"Continued delivery of armaments would only bolster [Ukrainian President Volodymyr] Zelenskyy's sense of impunity and urge it to commit further crimes against people in the Donbas, Kherson, and Zaporozhe areas," embassy officials wrote on Telegram.

In a briefing on Thursday, Maria Zakharova, a spokesperson for the Russian Ministry of Foreign Affairs, argued that Washington had "essentially become a party" to the conflict due to its growing support for Kiev. Adding Patriot defense systems to the mix, she said, would be "another aggressive action by the U.S." and increase its engagement in the conflicts, "with potential repercussions."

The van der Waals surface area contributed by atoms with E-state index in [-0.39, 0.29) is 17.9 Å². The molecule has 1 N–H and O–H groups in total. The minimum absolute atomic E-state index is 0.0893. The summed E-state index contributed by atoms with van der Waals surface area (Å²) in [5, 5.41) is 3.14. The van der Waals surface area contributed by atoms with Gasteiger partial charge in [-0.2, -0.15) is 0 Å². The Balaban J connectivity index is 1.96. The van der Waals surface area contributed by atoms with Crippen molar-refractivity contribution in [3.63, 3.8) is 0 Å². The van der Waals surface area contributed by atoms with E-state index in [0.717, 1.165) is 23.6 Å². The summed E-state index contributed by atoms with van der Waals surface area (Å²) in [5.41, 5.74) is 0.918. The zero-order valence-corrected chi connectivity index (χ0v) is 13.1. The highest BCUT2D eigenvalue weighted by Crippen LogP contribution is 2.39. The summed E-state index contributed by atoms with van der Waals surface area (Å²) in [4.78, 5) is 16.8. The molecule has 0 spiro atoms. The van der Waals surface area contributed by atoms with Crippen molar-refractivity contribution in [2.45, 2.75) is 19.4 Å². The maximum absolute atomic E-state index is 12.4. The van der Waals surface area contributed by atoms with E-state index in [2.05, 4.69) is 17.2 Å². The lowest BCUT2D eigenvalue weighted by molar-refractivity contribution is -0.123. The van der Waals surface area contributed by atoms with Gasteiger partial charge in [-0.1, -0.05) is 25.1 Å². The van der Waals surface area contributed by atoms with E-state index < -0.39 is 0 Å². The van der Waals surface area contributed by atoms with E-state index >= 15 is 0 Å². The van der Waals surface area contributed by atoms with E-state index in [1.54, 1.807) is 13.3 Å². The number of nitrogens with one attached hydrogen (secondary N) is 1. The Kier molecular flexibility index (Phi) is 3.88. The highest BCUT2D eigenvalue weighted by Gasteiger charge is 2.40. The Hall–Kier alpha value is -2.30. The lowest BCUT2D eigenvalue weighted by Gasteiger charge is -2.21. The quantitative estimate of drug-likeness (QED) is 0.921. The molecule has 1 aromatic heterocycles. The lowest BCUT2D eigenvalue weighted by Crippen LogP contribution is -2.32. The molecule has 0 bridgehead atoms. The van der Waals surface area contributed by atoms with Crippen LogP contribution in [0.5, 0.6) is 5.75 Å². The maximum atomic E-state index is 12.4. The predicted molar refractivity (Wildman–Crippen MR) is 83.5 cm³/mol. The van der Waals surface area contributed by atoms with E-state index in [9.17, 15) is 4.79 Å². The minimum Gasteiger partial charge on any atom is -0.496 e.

Ms. Zakharova stated, "Any weapons systems provided to Ukraine, including the Patriot, as well as the personnel maintaining them, have been and will continue to be legitimate priority targets for the Russian military."

The United States and other NATO allies have equipped Ukraine with short- and medium-range air defense systems capable of intercepting Russian planes and unmanned aerial vehicles, but not the ballistic and cruise missiles that Ukrainian cities are increasingly threatened by.

Even if the Patriot contract falls through, the United States is "increasingly dragged into the conflict" with its security assistance to Ukraine, which has exceeded $19.3 billion since the incursion in late February, according to Russian authorities.

"Both the flow of weaponry and the training of service members are increasing," the embassy reported. "Intelligence information is being sent to the Ukrainian assistance. Sending American military specialists to the war zone is a topic that is increasingly explored. In addition, U.S. citizens participate in the confrontation as mercenaries.”